Forced removal, sometimes called “administrative removal”, is when the Home Office enforces your removal from the UK if you don’t have any leave to remain: if your application for leave to remain has been refused, or you did have some form of leave to remain but it has now expired.
Deportation, legally speaking in the UK, is the enforced removal of someone “for the public good”, usually after serving a criminal sentence in the UK.
Removals and deportations are usually carried out either on a commercial airline or by private charter flight.
This section looks at: forced removal from the UK; the policy of removal windows; challenging removal; deportation after a criminal sentence; appealing a decison to deport; asylum and human rights grounds if facing deportation; and an action section if facing either removal or deportation.
You are at risk of removal if you do not have any leave to remain in the UK and haven’t applied for any; if your asylum or immigration application is refused; or the leave you had has expired.
For information on deportation following a criminal sentence, see the section below.
The removal windows policy is currently suspended! Read more here. At the time of writing, the Home Office are once again issuing removal directions to people liable to being removed from the UK.
Since 2015, the Home Office has been able to inform someone they are liable to removal, and then remove that person at any given point during a three-month removal window.
This is a change to the former legal obligation of issuing “removal directions” which would specify the date, time and flight number of the removal. Although the Home Office may still in some cases issue “courtesy letters” containing this information, there is no legal obligation to do so apart from those cases where the removal window cannot be used (see below).
The Home Office must give you notice that you are liable to removal, and cannot lawfully remove you during this notice period. During this notice period, you may be able to legally challenge the removal (see below). Once that notice period is over, the three-month removal window begins and you can be removed, without notice, at any point during it. The removal window can be extended by 28 days if removal doesn’t take place – for example because of a delay in receiving a travel document or booking escorts – and where the Home Office expects to be able to remove you within those additional 28 days.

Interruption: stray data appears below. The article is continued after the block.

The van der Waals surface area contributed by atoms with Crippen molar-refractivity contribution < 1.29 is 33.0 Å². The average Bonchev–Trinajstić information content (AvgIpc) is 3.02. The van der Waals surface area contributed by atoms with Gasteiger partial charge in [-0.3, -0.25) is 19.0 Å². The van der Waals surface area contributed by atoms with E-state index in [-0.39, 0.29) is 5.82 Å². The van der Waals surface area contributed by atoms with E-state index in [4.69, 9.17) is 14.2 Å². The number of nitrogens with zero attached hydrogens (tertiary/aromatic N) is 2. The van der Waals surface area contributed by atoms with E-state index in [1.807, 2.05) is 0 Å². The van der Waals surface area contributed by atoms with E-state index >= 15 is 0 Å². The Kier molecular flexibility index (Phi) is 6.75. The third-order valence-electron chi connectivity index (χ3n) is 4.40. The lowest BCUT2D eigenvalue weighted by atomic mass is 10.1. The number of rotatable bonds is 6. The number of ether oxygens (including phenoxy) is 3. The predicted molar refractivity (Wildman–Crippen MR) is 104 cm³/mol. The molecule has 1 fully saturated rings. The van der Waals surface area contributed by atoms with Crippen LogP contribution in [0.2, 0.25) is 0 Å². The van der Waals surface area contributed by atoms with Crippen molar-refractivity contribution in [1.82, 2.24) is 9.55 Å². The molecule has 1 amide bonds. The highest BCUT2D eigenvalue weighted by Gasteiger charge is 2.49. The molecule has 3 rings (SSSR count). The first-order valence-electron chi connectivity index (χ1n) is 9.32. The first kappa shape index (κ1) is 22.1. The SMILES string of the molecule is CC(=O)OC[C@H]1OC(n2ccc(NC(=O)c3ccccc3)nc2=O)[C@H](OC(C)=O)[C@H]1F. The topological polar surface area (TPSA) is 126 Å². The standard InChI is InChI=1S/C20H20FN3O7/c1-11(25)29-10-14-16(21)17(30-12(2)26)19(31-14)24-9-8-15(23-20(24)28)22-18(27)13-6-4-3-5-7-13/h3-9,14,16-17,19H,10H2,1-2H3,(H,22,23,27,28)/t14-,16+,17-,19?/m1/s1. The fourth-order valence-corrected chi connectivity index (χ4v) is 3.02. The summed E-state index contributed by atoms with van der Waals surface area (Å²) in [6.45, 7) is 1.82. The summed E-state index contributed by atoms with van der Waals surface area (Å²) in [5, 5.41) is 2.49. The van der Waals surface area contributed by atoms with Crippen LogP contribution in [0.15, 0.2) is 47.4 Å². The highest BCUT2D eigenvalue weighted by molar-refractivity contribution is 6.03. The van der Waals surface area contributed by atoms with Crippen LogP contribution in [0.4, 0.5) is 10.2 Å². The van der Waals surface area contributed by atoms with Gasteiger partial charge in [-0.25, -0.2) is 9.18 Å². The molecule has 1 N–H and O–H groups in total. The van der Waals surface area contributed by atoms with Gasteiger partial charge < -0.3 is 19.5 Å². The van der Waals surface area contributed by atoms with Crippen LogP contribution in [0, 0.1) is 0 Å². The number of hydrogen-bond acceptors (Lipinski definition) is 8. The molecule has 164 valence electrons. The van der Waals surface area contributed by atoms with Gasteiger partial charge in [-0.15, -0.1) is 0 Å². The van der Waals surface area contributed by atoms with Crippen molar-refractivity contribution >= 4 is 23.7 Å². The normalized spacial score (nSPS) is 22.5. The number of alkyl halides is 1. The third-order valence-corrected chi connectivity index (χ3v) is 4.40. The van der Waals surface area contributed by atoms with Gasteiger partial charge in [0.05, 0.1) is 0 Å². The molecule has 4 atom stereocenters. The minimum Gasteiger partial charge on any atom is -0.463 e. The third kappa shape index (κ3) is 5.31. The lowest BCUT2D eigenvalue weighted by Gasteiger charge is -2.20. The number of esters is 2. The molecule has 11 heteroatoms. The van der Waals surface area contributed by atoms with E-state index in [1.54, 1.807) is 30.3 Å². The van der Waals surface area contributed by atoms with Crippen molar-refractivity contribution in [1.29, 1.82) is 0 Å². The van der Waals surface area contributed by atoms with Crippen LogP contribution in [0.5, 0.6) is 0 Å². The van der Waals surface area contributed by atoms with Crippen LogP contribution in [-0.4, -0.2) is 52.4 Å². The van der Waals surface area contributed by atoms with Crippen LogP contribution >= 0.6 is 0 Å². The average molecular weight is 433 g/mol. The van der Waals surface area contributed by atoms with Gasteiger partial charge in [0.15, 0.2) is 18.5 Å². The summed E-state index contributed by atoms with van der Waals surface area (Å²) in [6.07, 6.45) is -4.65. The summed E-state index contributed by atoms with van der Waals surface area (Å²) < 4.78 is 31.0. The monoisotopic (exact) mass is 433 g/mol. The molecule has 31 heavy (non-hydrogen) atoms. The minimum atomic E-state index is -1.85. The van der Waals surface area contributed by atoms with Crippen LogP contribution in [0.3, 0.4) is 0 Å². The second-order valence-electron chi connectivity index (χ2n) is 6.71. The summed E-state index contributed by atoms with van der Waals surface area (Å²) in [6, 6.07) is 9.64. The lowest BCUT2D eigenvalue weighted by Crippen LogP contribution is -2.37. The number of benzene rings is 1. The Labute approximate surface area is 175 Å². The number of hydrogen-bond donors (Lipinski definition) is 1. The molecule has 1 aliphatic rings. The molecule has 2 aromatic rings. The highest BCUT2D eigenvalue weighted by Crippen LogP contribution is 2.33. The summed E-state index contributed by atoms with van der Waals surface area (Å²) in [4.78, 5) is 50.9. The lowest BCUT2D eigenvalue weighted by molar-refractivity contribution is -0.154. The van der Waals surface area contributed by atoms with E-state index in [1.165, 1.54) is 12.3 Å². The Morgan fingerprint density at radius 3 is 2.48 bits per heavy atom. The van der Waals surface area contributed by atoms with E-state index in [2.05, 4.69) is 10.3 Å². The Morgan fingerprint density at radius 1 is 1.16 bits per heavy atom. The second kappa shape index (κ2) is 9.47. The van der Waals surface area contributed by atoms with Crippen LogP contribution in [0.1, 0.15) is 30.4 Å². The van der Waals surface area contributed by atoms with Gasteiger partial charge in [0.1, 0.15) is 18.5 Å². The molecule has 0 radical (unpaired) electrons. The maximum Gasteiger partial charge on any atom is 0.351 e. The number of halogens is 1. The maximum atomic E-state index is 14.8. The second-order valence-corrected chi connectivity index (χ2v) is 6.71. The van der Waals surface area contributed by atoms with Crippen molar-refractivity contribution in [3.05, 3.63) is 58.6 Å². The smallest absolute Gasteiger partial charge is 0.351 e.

The general notice period (during which you cannot be removed, before the removal window begins) is seven calendar days if you are not detained, or just 72 hours if you are detained. The 72 hours must include at least two working days. The last 24 hours must include a working day unless the notice period already includes three working days.
In non-suspensive appeal cases, a minimum of five working days’ notice must be given between giving notice of removal and the removal itself. If a non-suspensive appeal case has already been challenged by judicial review, the Home Office only need to give 72 hours notice of removal.
In cases of charter flight removals, the notice period is five working days.
The standard notice periods do not apply in port cases, for example non-asylum applications where a visa may have been applied for but entry to the UK is refused. In these cases, if removal is to take place within seven days of refusal to enter, the Home Office does not need to give 72 hours notice.
Cases where removal windows can’t be used
There are certain situations where Home Office policy is that removal windows should not be used. In these circumstances, removal directions (see above) will be issued.
A removal window should not be used in family cases. Read more about the “Family Returns Process” for family cases here.
People with independent evidence that they are an “Adult at Risk” in terms of detention policy should not be subject to a removal window.
Challenging a removal
You should not be removed from the UK if you have an asylum claim pending. If the UK government has decided your asylum claim is inadmissible because you travelled through another country, you are not considered to have an asylum claim pending.
You should not be removed from the UK if you have an appeal pending in the UK . Remember not everyone has the right to appeal in the UK.
You should not be removed from the UK if you have submitted a fresh claim and a decision has not yet been made on whether it is a fresh claim or not. You should keep proof of submitting a fresh claim.